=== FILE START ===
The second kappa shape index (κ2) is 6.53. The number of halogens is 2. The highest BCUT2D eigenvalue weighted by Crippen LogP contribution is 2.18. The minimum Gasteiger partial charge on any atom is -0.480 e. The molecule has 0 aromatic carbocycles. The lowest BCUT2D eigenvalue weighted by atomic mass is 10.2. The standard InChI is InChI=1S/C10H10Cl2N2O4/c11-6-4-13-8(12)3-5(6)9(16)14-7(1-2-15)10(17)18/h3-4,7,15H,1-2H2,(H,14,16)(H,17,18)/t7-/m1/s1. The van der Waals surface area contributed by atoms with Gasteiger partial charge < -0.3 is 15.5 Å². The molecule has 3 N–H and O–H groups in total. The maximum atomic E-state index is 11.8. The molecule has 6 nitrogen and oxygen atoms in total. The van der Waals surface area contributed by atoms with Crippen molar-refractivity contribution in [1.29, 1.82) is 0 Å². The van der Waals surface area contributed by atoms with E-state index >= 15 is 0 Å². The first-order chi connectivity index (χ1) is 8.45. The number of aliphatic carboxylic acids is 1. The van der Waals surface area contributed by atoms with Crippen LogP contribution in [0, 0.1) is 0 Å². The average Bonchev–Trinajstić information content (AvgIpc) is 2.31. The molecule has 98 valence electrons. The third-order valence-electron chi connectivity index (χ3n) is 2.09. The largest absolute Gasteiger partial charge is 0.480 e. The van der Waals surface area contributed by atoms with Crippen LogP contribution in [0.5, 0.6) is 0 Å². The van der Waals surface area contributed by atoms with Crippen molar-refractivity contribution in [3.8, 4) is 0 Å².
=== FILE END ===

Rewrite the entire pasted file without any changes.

The second kappa shape index (κ2) is 6.53. The number of halogens is 2. The highest BCUT2D eigenvalue weighted by Crippen LogP contribution is 2.18. The minimum Gasteiger partial charge on any atom is -0.480 e. The molecule has 0 aromatic carbocycles. The lowest BCUT2D eigenvalue weighted by atomic mass is 10.2. The standard InChI is InChI=1S/C10H10Cl2N2O4/c11-6-4-13-8(12)3-5(6)9(16)14-7(1-2-15)10(17)18/h3-4,7,15H,1-2H2,(H,14,16)(H,17,18)/t7-/m1/s1. The van der Waals surface area contributed by atoms with Gasteiger partial charge < -0.3 is 15.5 Å². The molecule has 3 N–H and O–H groups in total. The maximum atomic E-state index is 11.8. The molecule has 6 nitrogen and oxygen atoms in total. The van der Waals surface area contributed by atoms with Crippen molar-refractivity contribution in [1.29, 1.82) is 0 Å². The van der Waals surface area contributed by atoms with E-state index >= 15 is 0 Å². The first-order chi connectivity index (χ1) is 8.45. The number of aliphatic carboxylic acids is 1. The van der Waals surface area contributed by atoms with Crippen LogP contribution in [0, 0.1) is 0 Å². The average Bonchev–Trinajstić information content (AvgIpc) is 2.31. The molecule has 98 valence electrons. The third-order valence-electron chi connectivity index (χ3n) is 2.09. The largest absolute Gasteiger partial charge is 0.480 e. The van der Waals surface area contributed by atoms with Crippen LogP contribution in [0.5, 0.6) is 0 Å². The van der Waals surface area contributed by atoms with Crippen molar-refractivity contribution in [3.8, 4) is 0 Å².